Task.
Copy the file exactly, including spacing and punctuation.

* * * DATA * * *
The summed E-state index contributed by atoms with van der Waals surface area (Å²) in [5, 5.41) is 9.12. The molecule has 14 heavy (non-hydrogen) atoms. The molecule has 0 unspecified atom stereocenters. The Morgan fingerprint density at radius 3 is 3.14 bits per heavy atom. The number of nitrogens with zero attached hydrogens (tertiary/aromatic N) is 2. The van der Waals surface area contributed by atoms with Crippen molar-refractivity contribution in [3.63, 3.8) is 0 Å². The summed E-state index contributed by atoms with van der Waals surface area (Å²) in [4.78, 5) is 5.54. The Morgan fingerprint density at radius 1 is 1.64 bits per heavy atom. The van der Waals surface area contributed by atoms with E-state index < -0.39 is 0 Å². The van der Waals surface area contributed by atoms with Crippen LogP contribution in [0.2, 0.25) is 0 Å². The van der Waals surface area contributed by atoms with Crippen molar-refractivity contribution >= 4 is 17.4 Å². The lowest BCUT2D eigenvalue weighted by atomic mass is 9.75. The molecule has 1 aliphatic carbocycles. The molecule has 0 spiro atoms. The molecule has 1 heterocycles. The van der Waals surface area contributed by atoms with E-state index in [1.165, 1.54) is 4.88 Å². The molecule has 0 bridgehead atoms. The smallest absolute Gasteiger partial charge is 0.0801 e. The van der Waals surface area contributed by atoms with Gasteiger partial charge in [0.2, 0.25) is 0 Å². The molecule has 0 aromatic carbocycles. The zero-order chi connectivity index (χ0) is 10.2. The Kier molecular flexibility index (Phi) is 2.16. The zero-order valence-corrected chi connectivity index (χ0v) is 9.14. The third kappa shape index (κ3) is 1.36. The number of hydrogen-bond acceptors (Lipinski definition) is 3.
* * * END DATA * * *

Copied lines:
The summed E-state index contributed by atoms with van der Waals surface area (Å²) in [5, 5.41) is 9.12. The molecule has 14 heavy (non-hydrogen) atoms. The molecule has 0 unspecified atom stereocenters. The Morgan fingerprint density at radius 3 is 3.14 bits per heavy atom. The number of nitrogens with zero attached hydrogens (tertiary/aromatic N) is 2. The van der Waals surface area contributed by atoms with Crippen molar-refractivity contribution in [3.63, 3.8) is 0 Å². The summed E-state index contributed by atoms with van der Waals surface area (Å²) in [4.78, 5) is 5.54. The Morgan fingerprint density at radius 1 is 1.64 bits per heavy atom. The van der Waals surface area contributed by atoms with E-state index < -0.39 is 0 Å². The van der Waals surface area contributed by atoms with Crippen LogP contribution in [0.2, 0.25) is 0 Å². The van der Waals surface area contributed by atoms with Crippen molar-refractivity contribution >= 4 is 17.4 Å². The lowest BCUT2D eigenvalue weighted by atomic mass is 9.75. The molecule has 1 aliphatic carbocycles. The molecule has 0 spiro atoms. The molecule has 1 heterocycles. The van der Waals surface area contributed by atoms with E-state index in [1.165, 1.54) is 4.88 Å². The molecule has 0 bridgehead atoms. The smallest absolute Gasteiger partial charge is 0.0801 e. The van der Waals surface area contributed by atoms with Gasteiger partial charge in [0.2, 0.25) is 0 Å². The molecule has 0 aromatic carbocycles. The zero-order chi connectivity index (χ0) is 10.2. The Kier molecular flexibility index (Phi) is 2.16. The zero-order valence-corrected chi connectivity index (χ0v) is 9.14. The third kappa shape index (κ3) is 1.36. The number of hydrogen-bond acceptors (Lipinski definition) is 3.